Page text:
Jan 1, 2008

«Omelette Norvégienne» for New Year's Eve

For the last day of the year 2007 at work, we prepared an entire diner for the Consul family who had planned to stay at The Consulate for New Year's eve. Amongst different dishes, we prepared the well known «Omelette Norvégienne», Baked Alaska. I always thought that this dessert was difficult to prepare, I was surprise to see that I was wrong. With basic technics and some equipements, it is pretty straightforward...
History of the «Omelette Norvégienne» at the following link...

Through the procedure of the recipe, I learned a quicker way to prepare the Génoise than the old way...
When at Culinary school, I remembered having some troubles with the preparation of Génoise in giving it this expected spongy and smooth airy texture. The by-hand method is to incorporate air in an egg-and-sugar mixture, heating above the well-known «bain-marie».

1) In a Kitchen Aid robot bowl, start by beating the eggs on medium speed.

2) While beating, make a syrup (sugar+little water) stopping at the Petit Boulet stage (softball in English) meaning that the syrup can be shaped into a ball that flattens out when removed from water.(Temperature is 235 to 240 F). At that stage the syrup should have any caramel color.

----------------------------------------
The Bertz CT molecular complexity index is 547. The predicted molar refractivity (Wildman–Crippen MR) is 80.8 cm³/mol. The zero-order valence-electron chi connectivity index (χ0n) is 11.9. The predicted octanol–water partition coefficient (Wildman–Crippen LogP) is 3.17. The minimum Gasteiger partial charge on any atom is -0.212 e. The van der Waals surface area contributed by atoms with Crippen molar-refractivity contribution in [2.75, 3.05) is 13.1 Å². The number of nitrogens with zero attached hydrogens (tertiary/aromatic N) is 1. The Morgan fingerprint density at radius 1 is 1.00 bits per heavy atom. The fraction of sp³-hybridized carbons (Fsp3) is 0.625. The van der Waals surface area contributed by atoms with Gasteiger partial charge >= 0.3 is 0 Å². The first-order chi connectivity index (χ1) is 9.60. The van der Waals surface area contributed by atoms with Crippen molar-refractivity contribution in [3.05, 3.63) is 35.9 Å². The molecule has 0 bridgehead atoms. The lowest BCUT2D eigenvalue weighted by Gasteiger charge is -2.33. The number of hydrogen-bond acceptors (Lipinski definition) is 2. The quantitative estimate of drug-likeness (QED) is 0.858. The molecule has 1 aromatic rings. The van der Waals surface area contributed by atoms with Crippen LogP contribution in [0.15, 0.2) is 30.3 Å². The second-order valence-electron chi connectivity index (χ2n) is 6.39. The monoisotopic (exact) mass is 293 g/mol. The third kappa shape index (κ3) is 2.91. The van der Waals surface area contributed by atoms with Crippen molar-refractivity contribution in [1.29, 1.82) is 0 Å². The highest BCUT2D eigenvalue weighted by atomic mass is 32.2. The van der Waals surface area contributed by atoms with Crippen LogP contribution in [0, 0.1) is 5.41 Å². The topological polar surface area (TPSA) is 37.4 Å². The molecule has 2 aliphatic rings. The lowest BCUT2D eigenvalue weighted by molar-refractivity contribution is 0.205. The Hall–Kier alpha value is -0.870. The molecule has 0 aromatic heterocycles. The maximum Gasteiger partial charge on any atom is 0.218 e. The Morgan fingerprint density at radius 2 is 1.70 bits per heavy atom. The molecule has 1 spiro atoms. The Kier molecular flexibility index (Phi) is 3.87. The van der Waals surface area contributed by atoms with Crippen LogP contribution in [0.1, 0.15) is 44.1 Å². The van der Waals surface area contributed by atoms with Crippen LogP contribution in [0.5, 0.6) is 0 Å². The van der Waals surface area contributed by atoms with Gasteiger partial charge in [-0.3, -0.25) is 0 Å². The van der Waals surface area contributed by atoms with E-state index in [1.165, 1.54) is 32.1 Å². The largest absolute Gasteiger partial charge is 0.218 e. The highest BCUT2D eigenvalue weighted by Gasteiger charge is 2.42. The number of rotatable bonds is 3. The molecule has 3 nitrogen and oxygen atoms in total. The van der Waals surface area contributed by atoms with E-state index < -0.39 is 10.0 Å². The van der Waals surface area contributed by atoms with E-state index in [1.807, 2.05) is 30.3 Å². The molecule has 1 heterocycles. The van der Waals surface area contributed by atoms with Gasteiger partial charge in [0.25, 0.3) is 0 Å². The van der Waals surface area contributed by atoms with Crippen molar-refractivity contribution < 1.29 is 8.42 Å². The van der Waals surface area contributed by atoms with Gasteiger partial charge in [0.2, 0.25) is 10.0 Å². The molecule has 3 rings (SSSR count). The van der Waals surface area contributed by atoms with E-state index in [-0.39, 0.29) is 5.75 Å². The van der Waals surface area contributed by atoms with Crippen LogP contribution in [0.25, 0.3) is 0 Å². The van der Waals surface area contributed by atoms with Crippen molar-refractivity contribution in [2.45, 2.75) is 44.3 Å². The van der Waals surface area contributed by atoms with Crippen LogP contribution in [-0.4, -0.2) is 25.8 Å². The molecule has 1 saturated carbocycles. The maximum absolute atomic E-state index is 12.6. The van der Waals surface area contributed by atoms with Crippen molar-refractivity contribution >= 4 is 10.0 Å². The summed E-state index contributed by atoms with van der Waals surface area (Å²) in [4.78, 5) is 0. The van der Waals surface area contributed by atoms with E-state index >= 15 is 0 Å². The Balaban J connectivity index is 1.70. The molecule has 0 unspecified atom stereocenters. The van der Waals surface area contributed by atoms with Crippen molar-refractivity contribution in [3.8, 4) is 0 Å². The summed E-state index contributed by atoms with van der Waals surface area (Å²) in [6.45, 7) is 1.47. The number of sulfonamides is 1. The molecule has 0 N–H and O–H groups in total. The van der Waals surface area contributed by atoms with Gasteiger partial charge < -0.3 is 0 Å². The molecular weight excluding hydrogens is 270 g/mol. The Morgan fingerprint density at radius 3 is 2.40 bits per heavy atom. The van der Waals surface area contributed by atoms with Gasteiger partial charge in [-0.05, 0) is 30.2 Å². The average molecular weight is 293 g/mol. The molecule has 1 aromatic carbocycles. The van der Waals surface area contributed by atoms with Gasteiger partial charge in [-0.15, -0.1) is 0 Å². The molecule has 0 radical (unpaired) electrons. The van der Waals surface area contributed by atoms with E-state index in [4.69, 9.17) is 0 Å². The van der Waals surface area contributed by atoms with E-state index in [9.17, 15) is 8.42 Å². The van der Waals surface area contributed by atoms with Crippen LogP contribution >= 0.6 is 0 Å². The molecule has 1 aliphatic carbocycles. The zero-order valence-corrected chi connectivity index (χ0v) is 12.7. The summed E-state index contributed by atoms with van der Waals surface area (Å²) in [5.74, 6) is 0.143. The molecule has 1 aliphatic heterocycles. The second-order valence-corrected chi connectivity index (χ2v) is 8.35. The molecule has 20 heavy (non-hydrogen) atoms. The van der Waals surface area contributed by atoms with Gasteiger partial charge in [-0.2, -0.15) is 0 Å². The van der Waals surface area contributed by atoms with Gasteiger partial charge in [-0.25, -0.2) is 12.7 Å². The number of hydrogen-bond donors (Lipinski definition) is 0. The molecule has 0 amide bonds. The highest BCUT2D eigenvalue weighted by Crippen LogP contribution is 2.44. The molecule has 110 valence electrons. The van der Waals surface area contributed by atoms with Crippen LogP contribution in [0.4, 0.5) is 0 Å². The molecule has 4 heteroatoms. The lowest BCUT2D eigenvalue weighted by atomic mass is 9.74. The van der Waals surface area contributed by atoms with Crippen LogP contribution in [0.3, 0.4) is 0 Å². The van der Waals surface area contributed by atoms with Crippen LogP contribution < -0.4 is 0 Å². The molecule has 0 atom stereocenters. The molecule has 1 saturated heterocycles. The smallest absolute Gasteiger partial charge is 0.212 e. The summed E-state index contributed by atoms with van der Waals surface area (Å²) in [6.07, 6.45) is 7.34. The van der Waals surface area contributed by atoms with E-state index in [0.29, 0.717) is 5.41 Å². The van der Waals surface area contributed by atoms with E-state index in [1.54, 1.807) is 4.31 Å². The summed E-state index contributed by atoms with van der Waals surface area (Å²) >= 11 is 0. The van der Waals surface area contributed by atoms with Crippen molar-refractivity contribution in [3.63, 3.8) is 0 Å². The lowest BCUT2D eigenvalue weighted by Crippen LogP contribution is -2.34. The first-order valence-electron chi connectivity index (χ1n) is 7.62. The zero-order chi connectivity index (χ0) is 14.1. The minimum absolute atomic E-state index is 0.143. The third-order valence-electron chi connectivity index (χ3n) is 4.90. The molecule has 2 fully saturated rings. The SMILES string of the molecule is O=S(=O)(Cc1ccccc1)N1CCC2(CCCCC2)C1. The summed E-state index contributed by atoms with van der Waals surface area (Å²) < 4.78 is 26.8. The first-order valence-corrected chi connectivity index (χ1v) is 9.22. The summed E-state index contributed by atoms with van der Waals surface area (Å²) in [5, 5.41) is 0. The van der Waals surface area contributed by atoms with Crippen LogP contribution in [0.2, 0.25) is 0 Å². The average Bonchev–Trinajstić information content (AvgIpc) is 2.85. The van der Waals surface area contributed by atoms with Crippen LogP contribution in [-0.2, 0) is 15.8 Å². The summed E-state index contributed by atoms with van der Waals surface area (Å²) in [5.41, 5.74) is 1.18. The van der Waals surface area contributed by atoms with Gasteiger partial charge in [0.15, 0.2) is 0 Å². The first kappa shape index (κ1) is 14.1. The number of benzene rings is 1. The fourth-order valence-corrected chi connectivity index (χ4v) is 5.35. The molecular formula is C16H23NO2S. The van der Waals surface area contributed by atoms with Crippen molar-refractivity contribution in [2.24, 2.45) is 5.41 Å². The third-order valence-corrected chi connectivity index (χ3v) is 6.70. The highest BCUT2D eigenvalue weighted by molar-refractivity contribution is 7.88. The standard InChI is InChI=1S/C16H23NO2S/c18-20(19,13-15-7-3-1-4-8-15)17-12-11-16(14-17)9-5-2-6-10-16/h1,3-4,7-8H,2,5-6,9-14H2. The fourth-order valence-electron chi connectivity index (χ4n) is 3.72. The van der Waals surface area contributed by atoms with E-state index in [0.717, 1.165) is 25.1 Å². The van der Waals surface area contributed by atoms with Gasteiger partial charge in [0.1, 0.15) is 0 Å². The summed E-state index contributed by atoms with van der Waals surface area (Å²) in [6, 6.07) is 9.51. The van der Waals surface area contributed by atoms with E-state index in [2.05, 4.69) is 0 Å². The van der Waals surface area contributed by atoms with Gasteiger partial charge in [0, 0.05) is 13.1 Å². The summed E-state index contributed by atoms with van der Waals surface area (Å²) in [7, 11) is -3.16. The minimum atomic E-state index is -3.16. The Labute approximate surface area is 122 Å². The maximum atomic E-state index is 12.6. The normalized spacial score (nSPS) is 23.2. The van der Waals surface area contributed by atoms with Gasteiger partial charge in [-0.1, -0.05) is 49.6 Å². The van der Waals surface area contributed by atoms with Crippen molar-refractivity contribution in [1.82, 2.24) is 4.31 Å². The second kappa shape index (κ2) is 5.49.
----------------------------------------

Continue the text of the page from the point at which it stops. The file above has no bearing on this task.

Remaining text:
3) The syrup should then be added to the beaten egg-sugar mixture and beat on high speed until foamy (pale yellow color, texture forming ribbons) usually around 5 mn.

4) You then add your sifted flour (be sure to lower the speed otherwise most of the flour won't go into the bowl!).

5) To form a layer with the Génoise, spread with a spatula on a sheet pan covered with a buttered parchment paper (or better a silpad).

6) Bake in an 375 F until slightly brown.
The ultimate tip for this Baked Alaska : use an empty half eggshell and put it on top of the cake. It should glue thanks to the egg white foam layer. Then, when comes the time to serve it, pour some warm alcohol (e.g. Grand Marnier) into and fires it to enjoy a nice flambée.

No comments: